What do you get when you combine Waiting for Godot, current American race issues, and Biblical lore into a narrative that’s at times hilarious, suspenseful and quirky? You get Antoinette Nwandu’s Pass Over, produced in 2017 by Chicago’s Steppenwolf Theatre and directed by Spike Lee. The direction delivers the intensity of Nwandu’s play—given life by actors Julian Parker and Jon Michael Hill–exploding through whatever screen you view it on.
Live theater teeters between two worlds. Film reels betwixt the screen and the audience. When live theater is filmed, context grounds it in a reality that enables film audiences a sense of participation. Lee’s choice to bookend the film by following the live audience in and out of the theater onto buses gives the movie audience a sense of time and place. We see their faces in the style of a slideshow at the end of the film. They could be our friends and neighbors.
Samuel Becket makes his characters wait for Godot. Passover lore has Jews set an extra place at the table for Elijah. Instead of waiting for someone to come, lead characters Kitch (Julian Parker) and Moses (Jon Michael Hill) are waiting for the moment they’ll be able to escape the corner of Dr. Martin Luther King Jr. Drive and 64th Street and make it to the promised land. Over the course of 75 minutes, they duck sporadic gunfire, trash talk about everything and nothing and have a bizarre encounter with an oddly well-mannered white gentleman in a seersucker suit (Ryan Hallahan). The men can’t stay lost in their fantasies. The streets forbid it.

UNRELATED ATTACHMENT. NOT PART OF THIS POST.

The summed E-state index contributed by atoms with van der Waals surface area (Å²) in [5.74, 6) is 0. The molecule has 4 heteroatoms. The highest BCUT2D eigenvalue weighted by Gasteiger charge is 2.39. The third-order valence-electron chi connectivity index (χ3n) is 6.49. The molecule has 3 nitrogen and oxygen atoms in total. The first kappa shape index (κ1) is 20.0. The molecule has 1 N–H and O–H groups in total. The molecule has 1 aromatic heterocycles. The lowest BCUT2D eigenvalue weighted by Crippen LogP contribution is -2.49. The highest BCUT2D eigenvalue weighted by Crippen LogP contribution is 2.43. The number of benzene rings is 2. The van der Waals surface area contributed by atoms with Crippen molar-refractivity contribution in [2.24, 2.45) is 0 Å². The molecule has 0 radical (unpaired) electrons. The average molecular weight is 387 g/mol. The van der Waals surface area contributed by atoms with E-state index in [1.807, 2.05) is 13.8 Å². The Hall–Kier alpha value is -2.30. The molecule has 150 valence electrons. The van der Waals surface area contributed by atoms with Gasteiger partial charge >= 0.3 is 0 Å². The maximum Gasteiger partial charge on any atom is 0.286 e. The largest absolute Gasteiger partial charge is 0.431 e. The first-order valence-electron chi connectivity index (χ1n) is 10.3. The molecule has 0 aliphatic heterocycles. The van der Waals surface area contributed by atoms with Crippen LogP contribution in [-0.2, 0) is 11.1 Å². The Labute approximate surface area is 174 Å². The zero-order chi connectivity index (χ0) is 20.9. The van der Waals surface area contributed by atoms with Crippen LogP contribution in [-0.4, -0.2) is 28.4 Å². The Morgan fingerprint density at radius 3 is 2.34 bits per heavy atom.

One moment the men are joking about ordering room-service in an exaggerated British accent. Kitch thinks of the fanciest thing he can order which is caviar. He is dumbfounded when Moses breaks it to him that caviar is super expensive fish eggs. The next second Moses and Kitch are belly down on the stage as the sound of gunfire detonates. The layers of subtext feel almost infinite. It is ironic that something no larger than Beluga Caviar fish eggs when made of metal, encased in a bullet, and fired from a gun can be as inversely destructive as the fantasy of caviar is pleasurable. Lee’s talent as a director is his ability to supplant the unknown. To dignify our response as an audience by mirroring it with judicious cutaways to the live audience at the Steppenwolf shows restraint born of more than 30 years of directorial experience.
Production company: 40 Acres and a Mule
Distributor: Amazon Studios
Cast: Jon Michael Hill, Julian Parker, Ryan Hallahan, Blake DeLong
Director-producer: Spike Lee
Screenwriter: Antoinette Nwandu
Director of photography: Chayse Irvin
Costume designer: Marci Rodgers
Editor: Hye Mee NaRunning time: 75 minutes
Jennifer Parker is a Manhattan-based writer and mother. The editor in chief of StatoRec, Jennifer’s film criticism and author profiles have appeared in At Large Magazine, Fjords Review and the Los Angeles Review of Books.